Since 2020, the studies appear to move away from technical and design aspects of accessibility and focus on wider social access in terms of inclusion, equality and equity. This group of studies draw attention to MOOCs for social inclusion and addressing social injustices for a more equitable and sustainable education. Within this sub-theme, Bali, Cronin and Jhangiani (2020) introduce a typology of OEP with three dimensions (content to process-centric; teacher to learner-centric and pedagogical to social justice-focused) while examining social, economic or political justices different OEP can support. For example, the analysis shows that open connected courses such as cMOOCs have economic social justice impact since they provide free content and learning experience to some learners who otherwise would not have access to them. They are unlikely to have cultural or political justice impact unless they have explicit design elements to include marginalised views or include marginalised populations in their design process. Through this unpacking of OEP, the authors encourage practitioners to rethink their OEP if their goal is to promote social justice.

Adam (2020) furthers the discussion around inclusion and social justice by exploring how social injustice is conceptualised and addressed by South African MOOC designers. She creates a multidimensional framework that considers material, cultural-epistemic and political/geopolitical injustices. Her interviews with MOOC designers showed that (in)justice is conceptualised differently by different designers. Those who have cultural-epistemic injustice in mind tend to focus on the geopolitics of the content and inclusive processes, whereas those who emphasise material injustice concentrate on socio-economic and infrastructural inequalities. Considering injustice is conceptualised in different ways, a multilayer approach to tackle different dimensions of injustice seems to be essential.

Meri-Yilan (2020), on the other hand, explores learners’ perceptions of how studying a MOOC shaped their sense of social inclusion. Based on data from student surveys and diaries, she found that engaging with the MOOC enhanced students’ level of social inclusion, as it enabled them to engage in online learning that is often not available to those in marginal regions and communities. She concludes that although this is a rather elementary form of social inclusion, it is still an important access opportunity for marginalised learners.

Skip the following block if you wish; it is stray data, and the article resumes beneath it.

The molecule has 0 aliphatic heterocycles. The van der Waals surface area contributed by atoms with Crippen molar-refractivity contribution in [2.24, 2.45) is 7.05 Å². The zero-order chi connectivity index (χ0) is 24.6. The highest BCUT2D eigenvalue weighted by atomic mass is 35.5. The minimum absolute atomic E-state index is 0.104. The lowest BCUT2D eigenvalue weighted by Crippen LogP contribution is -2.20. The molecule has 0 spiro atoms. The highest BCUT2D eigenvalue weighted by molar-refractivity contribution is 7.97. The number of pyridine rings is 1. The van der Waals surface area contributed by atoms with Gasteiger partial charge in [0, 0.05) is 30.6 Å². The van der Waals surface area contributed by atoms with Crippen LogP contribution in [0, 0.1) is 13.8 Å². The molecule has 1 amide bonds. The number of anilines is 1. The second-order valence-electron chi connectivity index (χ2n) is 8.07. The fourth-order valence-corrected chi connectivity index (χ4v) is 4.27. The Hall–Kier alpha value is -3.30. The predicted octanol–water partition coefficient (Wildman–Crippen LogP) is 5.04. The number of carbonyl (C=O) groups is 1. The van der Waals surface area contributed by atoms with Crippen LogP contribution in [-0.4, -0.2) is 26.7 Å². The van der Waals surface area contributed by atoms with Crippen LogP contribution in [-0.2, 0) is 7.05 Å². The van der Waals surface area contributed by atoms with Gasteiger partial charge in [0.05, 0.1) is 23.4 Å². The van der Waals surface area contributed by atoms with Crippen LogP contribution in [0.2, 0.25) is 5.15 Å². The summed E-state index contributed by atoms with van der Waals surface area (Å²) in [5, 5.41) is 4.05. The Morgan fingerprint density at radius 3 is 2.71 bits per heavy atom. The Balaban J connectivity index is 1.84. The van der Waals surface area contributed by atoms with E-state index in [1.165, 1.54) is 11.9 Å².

This cluster concludes with a paper (Iniesto et al. 2021) on creating a more inclusive and equitable education considering the sustainable development goals of the UNESCO 2030 agenda (United Nations 2015). It outlines the key challenges that we are currently facing in open education for achieving this goal by using examples from the Global OER Graduate Network (GO-GN) – a research network that facilitates collaborative research around open education. The first challenge is a lack of using accessibility metadata standards for labelling OER, which reduces the chances of reusing these resources and meeting accessibility needs. This also applies to the profiling used in OER repositories and recommender systems. Another challenge relates to little evaluation of OER’s inclusive design through frameworks such as Universal Design Learning to inform designers’ and educators’ content development. Finally, there are limited numbers of action-oriented MOOCs and OER which enable promoting sustainability.

Looking ahead

By approaching the tenth anniversary of MOOCs, many MOOC stakeholders have commented on the future of these courses. For example, in reviewing online learning trends, Brown (2021) describes a new area of future growth for MOOCs, i.e. “schooling education” where these courses will be used by younger learners and teachers. New potential public-private partnerships for MOOCs will further challenge traditional business models (Brown 2021); for example, by observing the MOOC production trends, Shah (2021b) predicts that MOOC providers will rely less on universities for course creation, and they will be using corporate partners such as Google, Amazon and Microsoft. Corbeil, Khan and Corbeil (2019) envisage that MOOCs will not be as massive and open as they currently are and the name MOOC will be replaced by terms such as Nanodegrees or MicroMasters as MOOC providers aim to differentiate their products and create their own brand. They also believe that there will be more Al-powered MOOCs for a more personalised learning experience.

Considering the thematic analysis of JIME articles reported here and the recent focus on the use of MOOCs to facilitate social inclusion and promote social justice, it seems that one way that these courses will continue to support education is to help equity and equality be it in addressing the needs of learners with disability, widening access and participation, giving marginalised group such as refugees access to education and the opportunity to develop their skills to help their independence and voice.


1See Beaven et al.’s, (2013) study in the previous cluster. 


We would like to thank all the authors who have contributed to the papers included in this virtual special collection, and all the editors and reviewers who have supported their publication over the past ten years. We thank Martin Weller for his feedback on the draft manuscript. Many thanks to Juanita Botero at HolonIQ for permission to reproduce their figures relating to the number of MOOC articles and sentiment analysis (Figures 1 and 2). Particular thanks to Dhawal Shah for his ongoing work documenting developments in relation to MOOCs and maintaining the Class Central website, which Figure 3 is based on.

Competing Interests

The authors have no competing interests to declare.